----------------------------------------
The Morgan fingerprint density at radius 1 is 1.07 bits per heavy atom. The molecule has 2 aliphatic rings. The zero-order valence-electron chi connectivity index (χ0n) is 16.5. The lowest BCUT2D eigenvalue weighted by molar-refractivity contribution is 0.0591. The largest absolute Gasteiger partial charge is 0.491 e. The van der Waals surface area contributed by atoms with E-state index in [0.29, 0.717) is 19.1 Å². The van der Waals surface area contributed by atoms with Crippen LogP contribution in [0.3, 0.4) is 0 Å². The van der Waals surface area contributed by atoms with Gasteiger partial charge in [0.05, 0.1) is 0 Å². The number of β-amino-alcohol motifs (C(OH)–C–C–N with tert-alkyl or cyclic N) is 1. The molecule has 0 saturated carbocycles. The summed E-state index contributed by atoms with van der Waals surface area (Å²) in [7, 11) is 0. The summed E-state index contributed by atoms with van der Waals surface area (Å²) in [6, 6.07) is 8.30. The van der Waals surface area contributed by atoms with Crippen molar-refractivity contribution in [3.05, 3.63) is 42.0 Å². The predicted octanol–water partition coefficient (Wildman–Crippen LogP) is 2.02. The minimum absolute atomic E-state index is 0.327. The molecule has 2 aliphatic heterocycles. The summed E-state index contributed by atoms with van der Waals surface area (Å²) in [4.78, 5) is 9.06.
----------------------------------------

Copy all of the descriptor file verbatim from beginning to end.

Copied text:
The Morgan fingerprint density at radius 1 is 1.07 bits per heavy atom. The molecule has 2 aliphatic rings. The zero-order valence-electron chi connectivity index (χ0n) is 16.5. The lowest BCUT2D eigenvalue weighted by molar-refractivity contribution is 0.0591. The largest absolute Gasteiger partial charge is 0.491 e. The van der Waals surface area contributed by atoms with E-state index in [0.29, 0.717) is 19.1 Å². The van der Waals surface area contributed by atoms with Crippen LogP contribution in [0.3, 0.4) is 0 Å². The van der Waals surface area contributed by atoms with Gasteiger partial charge in [0.05, 0.1) is 0 Å². The number of β-amino-alcohol motifs (C(OH)–C–C–N with tert-alkyl or cyclic N) is 1. The molecule has 0 saturated carbocycles. The summed E-state index contributed by atoms with van der Waals surface area (Å²) in [7, 11) is 0. The summed E-state index contributed by atoms with van der Waals surface area (Å²) in [6, 6.07) is 8.30. The van der Waals surface area contributed by atoms with Crippen molar-refractivity contribution in [3.05, 3.63) is 42.0 Å². The predicted octanol–water partition coefficient (Wildman–Crippen LogP) is 2.02. The minimum absolute atomic E-state index is 0.327. The molecule has 2 aliphatic heterocycles. The summed E-state index contributed by atoms with van der Waals surface area (Å²) in [4.78, 5) is 9.06.